We’re the Millers marks Aniston’s third consecutive try at R-rated success. The film co-stars Jason Sudeikis and Emma Roberts as fellow degenerates who pose with Aniston’s stripper character as a fake family in order to slyly smuggle drugs across the border. Aniston’s character talks about testicles and blow jobs and performs a slow-motion striptease. She teaches her fake son how to French kiss, gets felt up by a housewife played by Kathryn Hahn, and says “fuck” a lot. Raunchy? Yes. Funny? Not really.
The movie’s tracking pegs it to be a bit of a box-office wild card. BoxOffice.com speculates an opening in the range of $20 million, while The Hollywood Reporter forecasts as much as $40 million. But Drew McWeeny at HitFix sums up why, no matter the box-office return, the film was a colossal misstep for Aniston: “I have a feeling that if you bring this film up to me next month, I won’t even remember having seen it.”
That, actually, has been something of a recurring problem in Aniston’s career. Even when she stars in a film that does well at the box office, it’s difficult to argue that she’s been the draw—or sometimes remember that she was even in it. Bruce Almighty scored on the back of Jim Carrey; Aniston’s role as “the girlfriend” could honestly have been played by any skinny Hollywood actress. It’s hard to remember anything about that A-list ensemble orgy He’s Just Not That Into You, let alone the fact that Aniston starred in it, and Marley and Me had Aniston playing third banana to Owen Wilson and … a dog.
It’s telling, however, that when someone is asked to recall a film in which Aniston was truly, genuinely great, it’s not any of those box-office hits, cheesy rom-coms, or R-rated raunchfests they cite. It’s the 2002 indie The Good Girl. Like Horrible Bosses attempted a decade later, it was a film starring Aniston as you’ve never seen her before, this time as a fantastic actress playing a listless small-town store clerk who gets lost in a misguided affair with a stock boy. It wasn’t a “movie star” role of the sort she’s been pursuing ever since. It was an actress’s role, the kind she’s only taken, really, one other time since: 2006’s woefully underrated Friends With Money.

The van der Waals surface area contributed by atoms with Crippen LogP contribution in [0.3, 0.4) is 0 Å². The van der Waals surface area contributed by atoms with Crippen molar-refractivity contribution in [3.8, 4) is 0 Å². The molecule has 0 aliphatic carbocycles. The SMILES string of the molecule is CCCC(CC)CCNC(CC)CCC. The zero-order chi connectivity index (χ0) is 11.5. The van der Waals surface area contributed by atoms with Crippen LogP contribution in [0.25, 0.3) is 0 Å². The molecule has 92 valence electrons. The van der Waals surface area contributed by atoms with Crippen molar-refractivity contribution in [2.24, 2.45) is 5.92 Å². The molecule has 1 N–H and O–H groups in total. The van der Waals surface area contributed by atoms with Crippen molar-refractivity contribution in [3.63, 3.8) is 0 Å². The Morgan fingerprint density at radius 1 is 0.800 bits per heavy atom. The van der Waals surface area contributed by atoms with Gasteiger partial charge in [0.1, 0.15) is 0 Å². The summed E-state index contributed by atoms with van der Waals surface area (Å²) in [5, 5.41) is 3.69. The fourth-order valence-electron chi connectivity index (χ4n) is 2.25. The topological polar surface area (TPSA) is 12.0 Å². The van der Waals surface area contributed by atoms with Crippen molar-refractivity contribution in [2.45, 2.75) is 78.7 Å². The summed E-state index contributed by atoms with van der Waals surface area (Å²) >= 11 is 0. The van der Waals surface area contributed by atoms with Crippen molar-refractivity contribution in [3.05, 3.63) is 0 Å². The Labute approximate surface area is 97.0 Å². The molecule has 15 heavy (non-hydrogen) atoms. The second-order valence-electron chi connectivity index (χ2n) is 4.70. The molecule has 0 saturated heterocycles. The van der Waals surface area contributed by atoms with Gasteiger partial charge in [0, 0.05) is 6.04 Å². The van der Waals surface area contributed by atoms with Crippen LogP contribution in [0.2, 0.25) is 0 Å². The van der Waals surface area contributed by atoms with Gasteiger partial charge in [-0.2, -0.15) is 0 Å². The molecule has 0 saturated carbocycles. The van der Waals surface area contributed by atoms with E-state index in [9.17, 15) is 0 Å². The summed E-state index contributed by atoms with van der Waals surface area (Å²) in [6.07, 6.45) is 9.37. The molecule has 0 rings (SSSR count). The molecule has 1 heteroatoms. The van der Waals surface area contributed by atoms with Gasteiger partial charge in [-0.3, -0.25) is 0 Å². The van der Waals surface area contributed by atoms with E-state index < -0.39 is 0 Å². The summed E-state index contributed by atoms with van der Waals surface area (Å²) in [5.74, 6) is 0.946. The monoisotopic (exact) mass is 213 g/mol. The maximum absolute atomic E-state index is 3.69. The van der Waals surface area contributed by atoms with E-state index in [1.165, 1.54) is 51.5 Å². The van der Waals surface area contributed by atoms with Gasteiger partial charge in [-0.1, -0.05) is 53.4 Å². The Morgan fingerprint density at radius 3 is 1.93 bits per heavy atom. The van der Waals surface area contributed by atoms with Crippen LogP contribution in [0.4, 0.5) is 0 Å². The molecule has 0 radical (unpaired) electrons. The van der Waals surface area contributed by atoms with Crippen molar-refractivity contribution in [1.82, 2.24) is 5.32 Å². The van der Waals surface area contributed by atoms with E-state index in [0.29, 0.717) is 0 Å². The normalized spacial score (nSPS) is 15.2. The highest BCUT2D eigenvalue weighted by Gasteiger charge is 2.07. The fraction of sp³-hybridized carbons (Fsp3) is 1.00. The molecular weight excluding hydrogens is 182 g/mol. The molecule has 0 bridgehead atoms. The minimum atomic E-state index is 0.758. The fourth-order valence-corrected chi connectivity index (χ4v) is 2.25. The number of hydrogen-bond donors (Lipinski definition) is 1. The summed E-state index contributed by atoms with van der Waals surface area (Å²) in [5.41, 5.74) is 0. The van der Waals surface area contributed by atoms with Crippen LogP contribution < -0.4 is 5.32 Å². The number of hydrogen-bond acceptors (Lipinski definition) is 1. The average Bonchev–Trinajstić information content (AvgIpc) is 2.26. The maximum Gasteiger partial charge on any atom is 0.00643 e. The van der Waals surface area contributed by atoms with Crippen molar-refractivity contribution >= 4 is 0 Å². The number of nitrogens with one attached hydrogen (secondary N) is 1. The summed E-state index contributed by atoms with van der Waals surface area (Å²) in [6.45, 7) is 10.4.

That’s the sad thing. For all the pontification over Aniston’s career missteps—this piece included—it’s so easy to forget that the reason audiences fell in love with her in Friends and catapulted her to that upper echelon of celebrities was because of her acting. She was largely unknown when she debuted as Rachel Green, delivering a kooky, bumbling, ditzy performance entirely devoid of vanity. It wasn’t a leading lady performance. It was the work of a brilliant character actress, potential she exhibited again in Friends With Money.
Perhaps in an attempt to live up to that title of Movie Star she’s been branded with, she’s shied away from tapping back into that. (Certainly, the raves she received for Horrible Bosses proves her strength as a character actress.) If she’s smart she’ll revisit those kinds of roles.
The good news, however, is that she may be starting to. Her next film is Life of Crime, the prequel to Jackie Brown written by Elmore Leonard (Justified, Out of Sight). She plays the kidnapped wife of an embezzler opposite Tim Robbins, John Hawkes, and Isla Fisher. It’s set to close the 2013 Toronto International Film Festival, and it sounds fantastic.
Finally, it could be the reminder everyone needs that she’s not just a movie star, or an Us Weekly cover girl. She’s an actress.